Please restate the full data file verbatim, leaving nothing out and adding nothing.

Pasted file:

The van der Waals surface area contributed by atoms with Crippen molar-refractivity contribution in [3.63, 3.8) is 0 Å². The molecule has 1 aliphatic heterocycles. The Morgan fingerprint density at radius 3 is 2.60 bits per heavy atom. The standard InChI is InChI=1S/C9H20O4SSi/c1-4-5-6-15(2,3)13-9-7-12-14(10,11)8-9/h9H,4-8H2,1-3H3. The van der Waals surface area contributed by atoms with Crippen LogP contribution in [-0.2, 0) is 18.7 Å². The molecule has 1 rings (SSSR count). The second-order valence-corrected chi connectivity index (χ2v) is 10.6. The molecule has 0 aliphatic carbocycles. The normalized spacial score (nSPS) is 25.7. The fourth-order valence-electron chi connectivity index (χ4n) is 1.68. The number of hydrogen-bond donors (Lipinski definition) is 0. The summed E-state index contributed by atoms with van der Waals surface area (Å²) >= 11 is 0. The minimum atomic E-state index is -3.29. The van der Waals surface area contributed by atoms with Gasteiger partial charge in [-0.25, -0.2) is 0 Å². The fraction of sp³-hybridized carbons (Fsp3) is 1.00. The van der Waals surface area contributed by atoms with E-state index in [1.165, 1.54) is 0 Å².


The van der Waals surface area contributed by atoms with Crippen molar-refractivity contribution in [3.63, 3.8) is 0 Å². The molecule has 1 aliphatic heterocycles. The Morgan fingerprint density at radius 3 is 2.60 bits per heavy atom. The standard InChI is InChI=1S/C9H20O4SSi/c1-4-5-6-15(2,3)13-9-7-12-14(10,11)8-9/h9H,4-8H2,1-3H3. The van der Waals surface area contributed by atoms with Crippen LogP contribution in [-0.2, 0) is 18.7 Å². The molecule has 1 rings (SSSR count). The second-order valence-corrected chi connectivity index (χ2v) is 10.6. The molecule has 0 aliphatic carbocycles. The normalized spacial score (nSPS) is 25.7. The fourth-order valence-electron chi connectivity index (χ4n) is 1.68. The number of hydrogen-bond donors (Lipinski definition) is 0. The summed E-state index contributed by atoms with van der Waals surface area (Å²) >= 11 is 0. The minimum atomic E-state index is -3.29. The van der Waals surface area contributed by atoms with Gasteiger partial charge in [-0.25, -0.2) is 0 Å². The fraction of sp³-hybridized carbons (Fsp3) is 1.00. The van der Waals surface area contributed by atoms with E-state index in [1.165, 1.54) is 0 Å².